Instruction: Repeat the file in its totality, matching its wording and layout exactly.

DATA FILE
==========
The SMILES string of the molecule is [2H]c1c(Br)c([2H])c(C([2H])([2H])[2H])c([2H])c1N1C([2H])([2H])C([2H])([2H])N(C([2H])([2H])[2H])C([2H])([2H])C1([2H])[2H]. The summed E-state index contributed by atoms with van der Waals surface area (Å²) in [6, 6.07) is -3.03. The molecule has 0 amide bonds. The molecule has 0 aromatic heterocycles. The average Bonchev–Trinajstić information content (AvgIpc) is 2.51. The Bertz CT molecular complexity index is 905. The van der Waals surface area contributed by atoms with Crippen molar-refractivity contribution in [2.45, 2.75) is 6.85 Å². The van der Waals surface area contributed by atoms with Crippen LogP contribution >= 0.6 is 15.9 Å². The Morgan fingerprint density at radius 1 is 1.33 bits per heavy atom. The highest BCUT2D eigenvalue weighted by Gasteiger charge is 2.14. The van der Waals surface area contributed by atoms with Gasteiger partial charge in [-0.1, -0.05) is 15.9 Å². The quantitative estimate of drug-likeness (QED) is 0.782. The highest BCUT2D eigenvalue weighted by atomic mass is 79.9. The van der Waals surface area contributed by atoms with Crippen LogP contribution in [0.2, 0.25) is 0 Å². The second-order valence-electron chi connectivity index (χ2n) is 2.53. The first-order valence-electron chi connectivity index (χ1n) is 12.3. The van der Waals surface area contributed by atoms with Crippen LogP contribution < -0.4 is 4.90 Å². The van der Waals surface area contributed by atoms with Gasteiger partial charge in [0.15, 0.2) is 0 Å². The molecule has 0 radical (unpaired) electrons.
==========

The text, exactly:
The SMILES string of the molecule is [2H]c1c(Br)c([2H])c(C([2H])([2H])[2H])c([2H])c1N1C([2H])([2H])C([2H])([2H])N(C([2H])([2H])[2H])C([2H])([2H])C1([2H])[2H]. The summed E-state index contributed by atoms with van der Waals surface area (Å²) in [6, 6.07) is -3.03. The molecule has 0 amide bonds. The molecule has 0 aromatic heterocycles. The average Bonchev–Trinajstić information content (AvgIpc) is 2.51. The Bertz CT molecular complexity index is 905. The van der Waals surface area contributed by atoms with Crippen molar-refractivity contribution in [2.45, 2.75) is 6.85 Å². The van der Waals surface area contributed by atoms with Crippen LogP contribution >= 0.6 is 15.9 Å². The Morgan fingerprint density at radius 1 is 1.33 bits per heavy atom. The highest BCUT2D eigenvalue weighted by Gasteiger charge is 2.14. The van der Waals surface area contributed by atoms with Gasteiger partial charge in [-0.1, -0.05) is 15.9 Å². The quantitative estimate of drug-likeness (QED) is 0.782. The highest BCUT2D eigenvalue weighted by atomic mass is 79.9. The van der Waals surface area contributed by atoms with Crippen LogP contribution in [0.2, 0.25) is 0 Å². The second-order valence-electron chi connectivity index (χ2n) is 2.53. The first-order valence-electron chi connectivity index (χ1n) is 12.3. The van der Waals surface area contributed by atoms with Crippen LogP contribution < -0.4 is 4.90 Å². The van der Waals surface area contributed by atoms with Gasteiger partial charge in [0.15, 0.2) is 0 Å². The molecule has 0 radical (unpaired) electrons.